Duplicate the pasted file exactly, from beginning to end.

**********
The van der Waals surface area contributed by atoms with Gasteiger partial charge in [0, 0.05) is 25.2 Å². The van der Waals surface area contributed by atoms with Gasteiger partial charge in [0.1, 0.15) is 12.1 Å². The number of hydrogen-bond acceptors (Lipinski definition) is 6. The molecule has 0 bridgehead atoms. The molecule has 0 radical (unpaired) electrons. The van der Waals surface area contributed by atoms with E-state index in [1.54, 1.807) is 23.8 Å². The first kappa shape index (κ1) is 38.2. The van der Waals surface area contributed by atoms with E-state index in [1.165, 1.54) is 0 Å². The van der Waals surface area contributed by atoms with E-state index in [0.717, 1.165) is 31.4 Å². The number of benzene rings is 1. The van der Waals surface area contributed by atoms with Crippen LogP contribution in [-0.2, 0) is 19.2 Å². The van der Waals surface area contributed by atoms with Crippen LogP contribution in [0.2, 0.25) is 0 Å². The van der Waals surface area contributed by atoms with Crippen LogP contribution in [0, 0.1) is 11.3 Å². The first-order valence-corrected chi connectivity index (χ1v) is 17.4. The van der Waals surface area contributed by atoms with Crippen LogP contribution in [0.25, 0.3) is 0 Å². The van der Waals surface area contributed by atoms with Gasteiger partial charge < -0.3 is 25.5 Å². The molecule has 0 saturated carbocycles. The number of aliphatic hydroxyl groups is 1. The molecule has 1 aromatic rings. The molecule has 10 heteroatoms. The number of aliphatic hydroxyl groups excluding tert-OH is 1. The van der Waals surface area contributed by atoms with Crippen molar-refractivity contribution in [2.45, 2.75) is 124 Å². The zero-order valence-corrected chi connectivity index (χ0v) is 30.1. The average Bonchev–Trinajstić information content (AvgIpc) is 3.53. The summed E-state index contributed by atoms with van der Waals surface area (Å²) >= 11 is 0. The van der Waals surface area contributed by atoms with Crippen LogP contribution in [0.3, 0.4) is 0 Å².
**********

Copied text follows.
The van der Waals surface area contributed by atoms with Gasteiger partial charge in [0, 0.05) is 25.2 Å². The van der Waals surface area contributed by atoms with Gasteiger partial charge in [0.1, 0.15) is 12.1 Å². The number of hydrogen-bond acceptors (Lipinski definition) is 6. The molecule has 0 bridgehead atoms. The molecule has 0 radical (unpaired) electrons. The van der Waals surface area contributed by atoms with E-state index in [1.54, 1.807) is 23.8 Å². The first kappa shape index (κ1) is 38.2. The van der Waals surface area contributed by atoms with E-state index in [1.165, 1.54) is 0 Å². The van der Waals surface area contributed by atoms with E-state index in [0.717, 1.165) is 31.4 Å². The number of benzene rings is 1. The van der Waals surface area contributed by atoms with Crippen LogP contribution in [-0.2, 0) is 19.2 Å². The van der Waals surface area contributed by atoms with Crippen LogP contribution in [0.2, 0.25) is 0 Å². The van der Waals surface area contributed by atoms with Crippen LogP contribution in [0, 0.1) is 11.3 Å². The first-order valence-corrected chi connectivity index (χ1v) is 17.4. The van der Waals surface area contributed by atoms with Crippen LogP contribution in [0.25, 0.3) is 0 Å². The van der Waals surface area contributed by atoms with Gasteiger partial charge < -0.3 is 25.5 Å². The molecule has 0 saturated carbocycles. The number of aliphatic hydroxyl groups is 1. The molecule has 1 aromatic rings. The molecule has 10 heteroatoms. The number of aliphatic hydroxyl groups excluding tert-OH is 1. The van der Waals surface area contributed by atoms with Crippen molar-refractivity contribution in [2.45, 2.75) is 124 Å². The zero-order valence-corrected chi connectivity index (χ0v) is 30.1. The average Bonchev–Trinajstić information content (AvgIpc) is 3.53. The summed E-state index contributed by atoms with van der Waals surface area (Å²) >= 11 is 0. The van der Waals surface area contributed by atoms with Crippen LogP contribution in [0.3, 0.4) is 0 Å².